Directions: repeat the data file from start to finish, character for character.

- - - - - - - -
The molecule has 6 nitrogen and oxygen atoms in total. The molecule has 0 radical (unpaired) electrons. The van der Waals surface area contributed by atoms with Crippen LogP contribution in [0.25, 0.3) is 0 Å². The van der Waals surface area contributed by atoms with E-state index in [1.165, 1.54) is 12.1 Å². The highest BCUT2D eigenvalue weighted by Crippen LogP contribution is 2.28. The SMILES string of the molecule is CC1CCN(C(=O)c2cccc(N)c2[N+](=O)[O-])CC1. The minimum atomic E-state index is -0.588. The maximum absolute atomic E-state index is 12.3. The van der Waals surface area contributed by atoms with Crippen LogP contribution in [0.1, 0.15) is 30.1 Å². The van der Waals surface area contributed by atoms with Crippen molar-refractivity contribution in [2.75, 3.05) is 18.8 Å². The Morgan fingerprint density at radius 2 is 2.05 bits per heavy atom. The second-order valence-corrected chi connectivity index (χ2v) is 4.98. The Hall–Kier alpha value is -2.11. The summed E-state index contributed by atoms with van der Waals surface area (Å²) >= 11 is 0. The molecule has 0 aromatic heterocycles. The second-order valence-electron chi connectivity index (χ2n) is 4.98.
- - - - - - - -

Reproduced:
The molecule has 6 nitrogen and oxygen atoms in total. The molecule has 0 radical (unpaired) electrons. The van der Waals surface area contributed by atoms with Crippen LogP contribution in [0.25, 0.3) is 0 Å². The van der Waals surface area contributed by atoms with E-state index in [1.165, 1.54) is 12.1 Å². The highest BCUT2D eigenvalue weighted by Crippen LogP contribution is 2.28. The SMILES string of the molecule is CC1CCN(C(=O)c2cccc(N)c2[N+](=O)[O-])CC1. The minimum atomic E-state index is -0.588. The maximum absolute atomic E-state index is 12.3. The van der Waals surface area contributed by atoms with Crippen LogP contribution in [0.1, 0.15) is 30.1 Å². The van der Waals surface area contributed by atoms with Crippen molar-refractivity contribution in [2.75, 3.05) is 18.8 Å². The Morgan fingerprint density at radius 2 is 2.05 bits per heavy atom. The second-order valence-corrected chi connectivity index (χ2v) is 4.98. The Hall–Kier alpha value is -2.11. The summed E-state index contributed by atoms with van der Waals surface area (Å²) >= 11 is 0. The molecule has 0 aromatic heterocycles. The second-order valence-electron chi connectivity index (χ2n) is 4.98.